Presentation at “The Other 9/11,” Pace University, September 9, 2011.
In my remarks tonight, I want to reflect on the significance of 9/11 for us today, and by “us” I do not simply mean the citizens of the United States, although they will be the focus of my address. Everybody throughout the world has been affected by the policies of the United States government, and more specifically the Bush administration after that fatal day.
First I want to discuss how in my case, as in the cases of so many others, the moral and ethical horror of what happened to the more than three thousand people who were killed in the Twin Towers quickly became a call to respond politically to Bush’s declaration of war. This war, of course, was the famous war on terror, which belied all previous notions of a war with nameable combatants, protections of international law, and a hoped-for peaceful resolution. The war on terror was infinite, because who knew where the next terrorists were to spring up, and therefore there was no hope for its resolution.
Secondly I want to reflect with you about the toll that this war on terror has taken on our constitutional democracy and on our fundamental constitutional rights, which, on one understanding of what it means to be a citizen of the United States, are fundamental to that identification.
Of course, our Constitution is old and, many would say, outdated in many ways. Still, we need to remember that for all their disagreements, the founding fathers of the United States defined citizenship as a commitment to the ideals of the Constitution and the Declaration of Independence. As limited as those ideals might be, citizenship did not turn on any notion of ethnic origin, at least in theory. Perhaps never more than now do we need to remember that our country was founded on this commitment to ideals as the undergirding of the entire nation state. As we all know, it became standard practice to poke fun at idealists after 9/11, for being unrealistic in the so-called “new world.” But what we need to remember is that constitutional rights were never just about law, they were also about this commitment to ideals as foundational to what it meant to be a citizen of the United States.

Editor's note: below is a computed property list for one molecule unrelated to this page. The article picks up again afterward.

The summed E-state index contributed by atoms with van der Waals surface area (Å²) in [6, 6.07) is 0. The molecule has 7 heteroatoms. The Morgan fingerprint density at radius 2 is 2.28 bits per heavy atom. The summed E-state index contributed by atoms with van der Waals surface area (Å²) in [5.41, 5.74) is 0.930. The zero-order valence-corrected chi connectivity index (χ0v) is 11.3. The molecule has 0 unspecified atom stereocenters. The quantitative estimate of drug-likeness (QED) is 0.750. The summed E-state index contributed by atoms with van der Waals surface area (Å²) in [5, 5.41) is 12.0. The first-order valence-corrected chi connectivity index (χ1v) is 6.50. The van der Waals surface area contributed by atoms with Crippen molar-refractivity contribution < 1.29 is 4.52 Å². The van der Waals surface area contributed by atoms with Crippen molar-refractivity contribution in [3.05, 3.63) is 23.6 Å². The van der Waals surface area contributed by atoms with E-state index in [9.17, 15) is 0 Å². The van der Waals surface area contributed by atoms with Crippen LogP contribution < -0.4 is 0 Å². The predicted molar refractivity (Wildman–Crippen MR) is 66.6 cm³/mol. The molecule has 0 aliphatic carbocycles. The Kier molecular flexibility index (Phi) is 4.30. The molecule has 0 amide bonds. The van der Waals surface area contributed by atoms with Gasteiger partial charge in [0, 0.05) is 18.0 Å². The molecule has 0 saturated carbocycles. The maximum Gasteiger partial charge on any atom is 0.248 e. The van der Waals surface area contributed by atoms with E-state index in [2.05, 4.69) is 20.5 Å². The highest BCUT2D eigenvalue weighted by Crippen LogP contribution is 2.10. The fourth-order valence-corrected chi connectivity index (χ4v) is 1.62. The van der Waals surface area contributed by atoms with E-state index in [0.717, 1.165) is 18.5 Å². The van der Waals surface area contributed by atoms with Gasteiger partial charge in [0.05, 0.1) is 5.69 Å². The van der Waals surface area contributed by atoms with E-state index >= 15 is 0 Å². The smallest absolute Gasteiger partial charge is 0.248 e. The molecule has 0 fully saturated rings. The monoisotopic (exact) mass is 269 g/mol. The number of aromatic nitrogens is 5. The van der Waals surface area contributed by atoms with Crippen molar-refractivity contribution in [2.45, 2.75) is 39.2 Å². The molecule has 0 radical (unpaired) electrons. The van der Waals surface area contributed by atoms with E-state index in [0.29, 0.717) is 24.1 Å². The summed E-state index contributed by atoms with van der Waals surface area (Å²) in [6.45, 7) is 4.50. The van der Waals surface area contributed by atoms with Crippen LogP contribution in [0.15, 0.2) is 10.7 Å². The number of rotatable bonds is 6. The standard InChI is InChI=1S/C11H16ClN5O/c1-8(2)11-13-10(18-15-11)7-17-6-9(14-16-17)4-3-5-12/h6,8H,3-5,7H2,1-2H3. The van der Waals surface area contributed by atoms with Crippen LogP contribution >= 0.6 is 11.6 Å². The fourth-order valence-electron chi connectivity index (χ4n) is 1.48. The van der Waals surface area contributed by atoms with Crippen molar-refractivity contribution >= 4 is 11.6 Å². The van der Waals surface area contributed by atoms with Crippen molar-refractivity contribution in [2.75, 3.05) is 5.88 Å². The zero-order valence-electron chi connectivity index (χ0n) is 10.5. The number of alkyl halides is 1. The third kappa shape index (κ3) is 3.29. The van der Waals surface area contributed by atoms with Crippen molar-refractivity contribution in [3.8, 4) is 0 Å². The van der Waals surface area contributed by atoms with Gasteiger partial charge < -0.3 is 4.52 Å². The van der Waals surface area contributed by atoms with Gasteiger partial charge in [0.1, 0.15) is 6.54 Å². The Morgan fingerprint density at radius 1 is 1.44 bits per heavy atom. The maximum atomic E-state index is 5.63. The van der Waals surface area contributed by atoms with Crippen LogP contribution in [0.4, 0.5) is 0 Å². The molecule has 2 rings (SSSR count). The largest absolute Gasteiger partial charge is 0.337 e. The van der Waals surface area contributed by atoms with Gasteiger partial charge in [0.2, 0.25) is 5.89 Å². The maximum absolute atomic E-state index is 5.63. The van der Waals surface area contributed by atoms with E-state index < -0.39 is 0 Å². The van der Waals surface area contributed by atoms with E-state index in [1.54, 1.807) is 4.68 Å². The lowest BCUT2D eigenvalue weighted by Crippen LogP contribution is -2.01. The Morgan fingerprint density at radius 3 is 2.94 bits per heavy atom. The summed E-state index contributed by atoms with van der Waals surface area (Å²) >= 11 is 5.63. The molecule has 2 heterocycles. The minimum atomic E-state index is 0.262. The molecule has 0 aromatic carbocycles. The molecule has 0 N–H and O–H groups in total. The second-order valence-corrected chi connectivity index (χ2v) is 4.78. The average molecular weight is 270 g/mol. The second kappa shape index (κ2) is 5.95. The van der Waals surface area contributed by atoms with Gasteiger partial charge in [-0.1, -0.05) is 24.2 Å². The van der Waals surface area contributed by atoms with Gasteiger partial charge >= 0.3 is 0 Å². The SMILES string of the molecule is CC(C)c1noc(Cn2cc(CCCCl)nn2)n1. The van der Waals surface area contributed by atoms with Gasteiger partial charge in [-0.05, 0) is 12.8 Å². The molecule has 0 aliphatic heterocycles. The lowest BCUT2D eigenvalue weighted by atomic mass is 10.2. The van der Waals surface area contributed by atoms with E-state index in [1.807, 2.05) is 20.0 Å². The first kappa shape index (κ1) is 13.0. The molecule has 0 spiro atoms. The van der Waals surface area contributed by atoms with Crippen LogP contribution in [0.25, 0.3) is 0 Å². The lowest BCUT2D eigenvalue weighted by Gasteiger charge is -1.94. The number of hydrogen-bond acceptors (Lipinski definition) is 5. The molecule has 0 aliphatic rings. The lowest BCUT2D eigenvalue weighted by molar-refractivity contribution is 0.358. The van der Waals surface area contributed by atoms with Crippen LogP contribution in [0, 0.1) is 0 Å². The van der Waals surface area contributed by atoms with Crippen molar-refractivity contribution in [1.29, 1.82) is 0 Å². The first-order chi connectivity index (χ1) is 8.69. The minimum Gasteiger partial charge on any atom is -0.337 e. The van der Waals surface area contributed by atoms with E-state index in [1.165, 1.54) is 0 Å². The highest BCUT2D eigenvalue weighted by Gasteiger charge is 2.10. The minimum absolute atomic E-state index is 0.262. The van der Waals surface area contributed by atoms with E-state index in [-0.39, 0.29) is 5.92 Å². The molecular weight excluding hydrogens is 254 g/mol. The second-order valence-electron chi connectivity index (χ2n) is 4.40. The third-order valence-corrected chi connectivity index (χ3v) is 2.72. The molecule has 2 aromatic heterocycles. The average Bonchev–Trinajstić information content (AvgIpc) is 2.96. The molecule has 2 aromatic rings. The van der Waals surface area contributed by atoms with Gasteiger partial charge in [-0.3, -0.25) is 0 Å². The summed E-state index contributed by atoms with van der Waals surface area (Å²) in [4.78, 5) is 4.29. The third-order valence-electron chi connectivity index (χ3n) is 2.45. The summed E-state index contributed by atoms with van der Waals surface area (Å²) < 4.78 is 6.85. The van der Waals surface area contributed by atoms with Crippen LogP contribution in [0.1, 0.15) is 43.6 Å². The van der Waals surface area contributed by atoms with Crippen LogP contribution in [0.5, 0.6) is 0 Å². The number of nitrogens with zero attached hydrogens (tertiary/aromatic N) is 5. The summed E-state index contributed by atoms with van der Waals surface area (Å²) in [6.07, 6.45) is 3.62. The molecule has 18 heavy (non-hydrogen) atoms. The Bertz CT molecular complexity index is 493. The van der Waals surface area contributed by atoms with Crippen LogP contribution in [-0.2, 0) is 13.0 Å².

I live in downtown Manhattan, and my September 11, 2001 began by walking my daughter to school as usual. By the time I returned home, I was told our country was under attack, and without any further questions, raced back to school to get my daughter. My first thought was for my daughter’s safety. But when I arrived at the school, the school administration asked me to take with me not only my daughter, who is adopted and of color, but other children of color in her grade or in her age range, whose parents were not able to make it into Manhattan. Politics had already entered into the scene, because it was assumed that the mother of a child of color was to be responsible for the other children of color. With these children in tow, we headed home to a day of lunch outdoors, ice cream cones, and other entertainments that keep children from driving parents insane. Giuliani would have been proud of us, because we were out shopping even before he asked us to.
I do not in any way want to diminish the tragedy and the trauma of what took place that day. I want to underscore instead the very close relationship between that tragedy and political responsibility. In my case, it was first to those children of color whose families could not make it into Manhattan. Within twenty-four hours, I and many other feminists were also asked to support the Revolutionary Association of Afghan Women, which was already concerned that Bush’s immediate war rhetoric was going to lead to the bombing of Afghanistan. I had been supporting this organization for years, because of their tireless work on behalf of democracy and women under the brutal leadership of the Taliban. They had developed by that time a government in exile in Pakistan, and rightfully felt they were in an excellent position to take up the necessary leadership roles in the government that was to be created in that country.
In the following week, students at Columbia University organized the first teach-in to discuss the United States response to 9/11, and I publicly came out against the bombing of Afghanistan, as neither an ethically acceptable nor a militarily sound solution to the problem of dismantling Al Quaeda and capturing and putting on trial those responsible for the horrendous deeds of 9/11. I emphasize “putting on trial,” because I saw no reason why we should not put Al Quaeda on trial. I was horrified by the “wanted dead or alive” headlines, because they seemed to undermine the commitment to a thoughtful lawful response to the trauma, and replaced it with a cry for vengeance, worthy of a grade-B Hollywood Western.